All major cities in Croatia are served by taxi. They should be reasonably easy to pick up at airports, bus stations, and city centres. Hotels, hostels, and the apartment you are staying in will call the cab company for you, if they have one with which they work closely, but check first. You can also find the phone numbers for taxis in any city on internet. see taxi prices Some taxi companies, particularly in larger towns, require the cab to be ordered online. It is recommended to call a cab company in advance, if possible, and give them time to pick you up. Prices may vary from company to company, but the average price is 3 euro per km. + 0.70 cent every next kilometre. To avoid being overcharged always ask for the price before you get in cab.
The best situation for choosing a taxi service is certainly in the form of airport transfers and transfers from all travel terminals, where is always a circulation of a large number of passengers.Taxi Croatia service and transfer have evolved substantially in the last 10 years and spread throughout the major croatian cities, which are visited by many tourists from around the world. In most cases taxi is a the better choice of public transport, with which over the years had become almost equalized in the price.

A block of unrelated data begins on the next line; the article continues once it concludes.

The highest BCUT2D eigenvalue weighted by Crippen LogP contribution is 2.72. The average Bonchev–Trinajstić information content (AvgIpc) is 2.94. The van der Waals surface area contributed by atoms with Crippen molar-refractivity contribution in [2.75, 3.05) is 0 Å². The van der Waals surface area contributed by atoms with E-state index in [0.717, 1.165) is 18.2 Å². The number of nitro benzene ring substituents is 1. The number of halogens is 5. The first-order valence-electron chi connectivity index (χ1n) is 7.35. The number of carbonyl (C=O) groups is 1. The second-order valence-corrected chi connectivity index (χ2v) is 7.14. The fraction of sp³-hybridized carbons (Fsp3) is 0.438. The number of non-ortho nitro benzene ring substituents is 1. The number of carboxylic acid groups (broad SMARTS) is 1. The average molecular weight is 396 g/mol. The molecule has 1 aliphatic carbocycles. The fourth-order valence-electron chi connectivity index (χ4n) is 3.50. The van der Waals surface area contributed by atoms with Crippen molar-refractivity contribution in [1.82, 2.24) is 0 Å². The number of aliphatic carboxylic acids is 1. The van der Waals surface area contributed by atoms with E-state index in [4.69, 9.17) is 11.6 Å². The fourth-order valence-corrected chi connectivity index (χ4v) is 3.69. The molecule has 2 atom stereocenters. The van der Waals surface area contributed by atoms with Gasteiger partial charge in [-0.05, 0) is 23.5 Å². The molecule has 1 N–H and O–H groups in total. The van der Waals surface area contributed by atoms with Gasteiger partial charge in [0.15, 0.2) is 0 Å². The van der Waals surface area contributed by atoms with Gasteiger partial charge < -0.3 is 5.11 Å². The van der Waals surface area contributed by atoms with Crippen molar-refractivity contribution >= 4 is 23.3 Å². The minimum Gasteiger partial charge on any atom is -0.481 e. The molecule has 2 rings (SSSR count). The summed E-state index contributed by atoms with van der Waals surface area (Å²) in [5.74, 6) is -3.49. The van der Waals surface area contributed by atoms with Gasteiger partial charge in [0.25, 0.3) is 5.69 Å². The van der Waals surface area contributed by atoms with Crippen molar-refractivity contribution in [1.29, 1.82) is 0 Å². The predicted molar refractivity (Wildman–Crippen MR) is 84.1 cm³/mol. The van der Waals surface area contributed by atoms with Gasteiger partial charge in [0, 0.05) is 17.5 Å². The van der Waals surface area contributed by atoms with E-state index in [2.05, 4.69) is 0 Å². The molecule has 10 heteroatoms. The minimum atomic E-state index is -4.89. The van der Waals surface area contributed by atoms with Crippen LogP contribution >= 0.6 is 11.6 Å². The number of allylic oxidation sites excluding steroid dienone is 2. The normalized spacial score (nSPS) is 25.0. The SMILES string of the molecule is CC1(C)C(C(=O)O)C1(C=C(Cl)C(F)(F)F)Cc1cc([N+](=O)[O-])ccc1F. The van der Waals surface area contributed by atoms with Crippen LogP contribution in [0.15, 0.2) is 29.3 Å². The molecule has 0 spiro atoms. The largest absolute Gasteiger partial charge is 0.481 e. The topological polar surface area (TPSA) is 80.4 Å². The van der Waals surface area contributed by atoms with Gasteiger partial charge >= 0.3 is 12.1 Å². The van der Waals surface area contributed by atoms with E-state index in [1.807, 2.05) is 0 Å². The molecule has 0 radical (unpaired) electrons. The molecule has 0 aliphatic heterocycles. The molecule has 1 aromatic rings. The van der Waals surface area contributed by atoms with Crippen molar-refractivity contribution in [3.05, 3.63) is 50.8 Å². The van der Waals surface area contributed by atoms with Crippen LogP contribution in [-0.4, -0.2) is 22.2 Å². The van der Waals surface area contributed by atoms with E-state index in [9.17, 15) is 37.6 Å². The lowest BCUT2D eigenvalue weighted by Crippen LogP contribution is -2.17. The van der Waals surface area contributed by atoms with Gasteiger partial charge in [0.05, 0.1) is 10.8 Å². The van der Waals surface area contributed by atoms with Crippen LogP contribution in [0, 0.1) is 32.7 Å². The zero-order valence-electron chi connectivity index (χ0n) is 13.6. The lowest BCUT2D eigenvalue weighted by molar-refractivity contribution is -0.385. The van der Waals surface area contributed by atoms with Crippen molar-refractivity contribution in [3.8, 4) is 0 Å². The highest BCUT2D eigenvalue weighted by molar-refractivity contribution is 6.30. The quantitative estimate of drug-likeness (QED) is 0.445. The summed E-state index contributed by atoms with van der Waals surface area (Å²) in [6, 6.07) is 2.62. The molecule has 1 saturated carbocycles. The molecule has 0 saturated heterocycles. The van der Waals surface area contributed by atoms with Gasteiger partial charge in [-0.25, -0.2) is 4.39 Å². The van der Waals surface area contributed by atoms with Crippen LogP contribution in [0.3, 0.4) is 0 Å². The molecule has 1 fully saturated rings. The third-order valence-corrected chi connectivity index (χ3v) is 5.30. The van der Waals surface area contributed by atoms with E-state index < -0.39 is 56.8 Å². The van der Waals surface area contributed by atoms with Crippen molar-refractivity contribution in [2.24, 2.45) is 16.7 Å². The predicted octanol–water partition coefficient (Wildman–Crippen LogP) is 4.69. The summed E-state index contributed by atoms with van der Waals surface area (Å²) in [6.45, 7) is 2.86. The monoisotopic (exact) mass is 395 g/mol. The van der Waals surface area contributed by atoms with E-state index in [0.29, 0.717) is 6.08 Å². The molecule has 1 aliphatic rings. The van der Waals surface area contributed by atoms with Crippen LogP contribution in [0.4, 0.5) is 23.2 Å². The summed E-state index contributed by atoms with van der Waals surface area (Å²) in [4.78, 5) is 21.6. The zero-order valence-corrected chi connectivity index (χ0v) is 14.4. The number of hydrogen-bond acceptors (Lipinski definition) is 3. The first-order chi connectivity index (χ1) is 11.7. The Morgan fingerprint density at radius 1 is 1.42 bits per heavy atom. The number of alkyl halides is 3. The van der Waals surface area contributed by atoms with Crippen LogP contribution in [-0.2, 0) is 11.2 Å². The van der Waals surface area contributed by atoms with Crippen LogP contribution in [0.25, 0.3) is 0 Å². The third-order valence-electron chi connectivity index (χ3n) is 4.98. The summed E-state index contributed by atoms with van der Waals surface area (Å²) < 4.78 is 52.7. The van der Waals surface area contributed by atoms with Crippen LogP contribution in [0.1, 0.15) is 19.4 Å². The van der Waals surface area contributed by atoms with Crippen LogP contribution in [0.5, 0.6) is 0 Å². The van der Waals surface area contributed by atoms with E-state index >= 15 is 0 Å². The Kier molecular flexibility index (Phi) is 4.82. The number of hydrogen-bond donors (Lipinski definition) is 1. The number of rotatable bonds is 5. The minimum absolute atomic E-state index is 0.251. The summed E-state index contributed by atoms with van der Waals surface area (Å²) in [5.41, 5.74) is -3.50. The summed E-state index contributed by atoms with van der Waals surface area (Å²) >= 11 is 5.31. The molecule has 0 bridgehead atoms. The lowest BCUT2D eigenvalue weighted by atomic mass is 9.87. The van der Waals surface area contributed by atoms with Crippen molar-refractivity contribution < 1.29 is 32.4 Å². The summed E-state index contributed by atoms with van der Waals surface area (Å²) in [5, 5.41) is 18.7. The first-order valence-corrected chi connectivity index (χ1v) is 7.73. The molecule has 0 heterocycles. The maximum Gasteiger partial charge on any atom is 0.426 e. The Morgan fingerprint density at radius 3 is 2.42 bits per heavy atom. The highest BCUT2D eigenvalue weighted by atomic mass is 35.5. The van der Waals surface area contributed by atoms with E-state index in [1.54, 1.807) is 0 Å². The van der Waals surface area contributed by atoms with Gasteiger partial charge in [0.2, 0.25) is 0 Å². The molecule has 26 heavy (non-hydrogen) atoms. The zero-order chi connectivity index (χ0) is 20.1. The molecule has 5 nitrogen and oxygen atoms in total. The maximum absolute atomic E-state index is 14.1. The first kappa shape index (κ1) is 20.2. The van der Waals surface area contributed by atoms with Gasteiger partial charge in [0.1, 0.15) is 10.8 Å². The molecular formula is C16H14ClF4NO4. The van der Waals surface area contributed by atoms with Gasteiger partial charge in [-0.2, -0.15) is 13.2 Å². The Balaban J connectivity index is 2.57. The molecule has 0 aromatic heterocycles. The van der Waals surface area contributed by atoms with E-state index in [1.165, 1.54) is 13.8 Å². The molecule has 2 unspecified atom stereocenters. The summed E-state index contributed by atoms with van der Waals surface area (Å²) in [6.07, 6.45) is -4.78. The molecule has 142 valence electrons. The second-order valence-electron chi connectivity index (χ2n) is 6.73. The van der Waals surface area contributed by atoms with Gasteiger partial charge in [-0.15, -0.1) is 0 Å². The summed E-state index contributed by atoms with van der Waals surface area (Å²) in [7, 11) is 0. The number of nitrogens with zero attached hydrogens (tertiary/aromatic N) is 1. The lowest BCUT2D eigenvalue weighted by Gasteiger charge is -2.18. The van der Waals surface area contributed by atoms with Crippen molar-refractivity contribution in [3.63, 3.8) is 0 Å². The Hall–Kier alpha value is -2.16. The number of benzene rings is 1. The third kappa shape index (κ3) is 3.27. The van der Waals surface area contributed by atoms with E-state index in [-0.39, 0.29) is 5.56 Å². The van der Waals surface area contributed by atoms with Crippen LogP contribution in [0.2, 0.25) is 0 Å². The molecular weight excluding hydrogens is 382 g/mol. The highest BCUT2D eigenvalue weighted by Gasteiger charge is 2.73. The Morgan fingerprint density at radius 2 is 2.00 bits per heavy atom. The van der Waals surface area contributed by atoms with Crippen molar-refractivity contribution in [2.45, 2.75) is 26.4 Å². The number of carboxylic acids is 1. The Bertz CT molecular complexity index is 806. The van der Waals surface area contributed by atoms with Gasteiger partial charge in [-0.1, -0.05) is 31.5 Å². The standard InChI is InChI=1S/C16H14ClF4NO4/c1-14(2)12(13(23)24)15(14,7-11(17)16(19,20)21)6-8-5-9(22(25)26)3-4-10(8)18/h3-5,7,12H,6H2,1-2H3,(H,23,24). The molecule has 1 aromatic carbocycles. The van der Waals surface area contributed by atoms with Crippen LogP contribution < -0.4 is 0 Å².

Croatia has an impressive history, a fact that is best explained through the vast array of sites worth visiting. Most towns have a historical center with its typical architecture. There are differences between the coast and the continental part, so both areas are a must. The most famous is Dubrovnik, a prime example of the coastal architecture, but by no means the only one worth visiting. Equally important is the capital and largest city, Zagreb, with a population of about 1 million. It is a modern city with all the modern features, yet it has a laid back feel. In the east, in the region of Slavonija with it's regional capital Osijek and the war torn Vukovar are awe inspiring. Scattered throughout the region are vineyards and wine cellars, most of which give tours and tastings.
Train travel has definitely improved in Croatia, with all the money that has been invested in updating the aging infrastructure and train cars. Trains are clean and mostly on time.
Croatia's rail network connects all major Croatian cities, except Dubrovnik. If you want to visit Dubrovnik, you will have to travel by train to Split, and then go on the bus for Dubrovnik. Trains to Pula are actually connected via Slovenia due to historical accident, though there are designated connecting buses from Rijeka.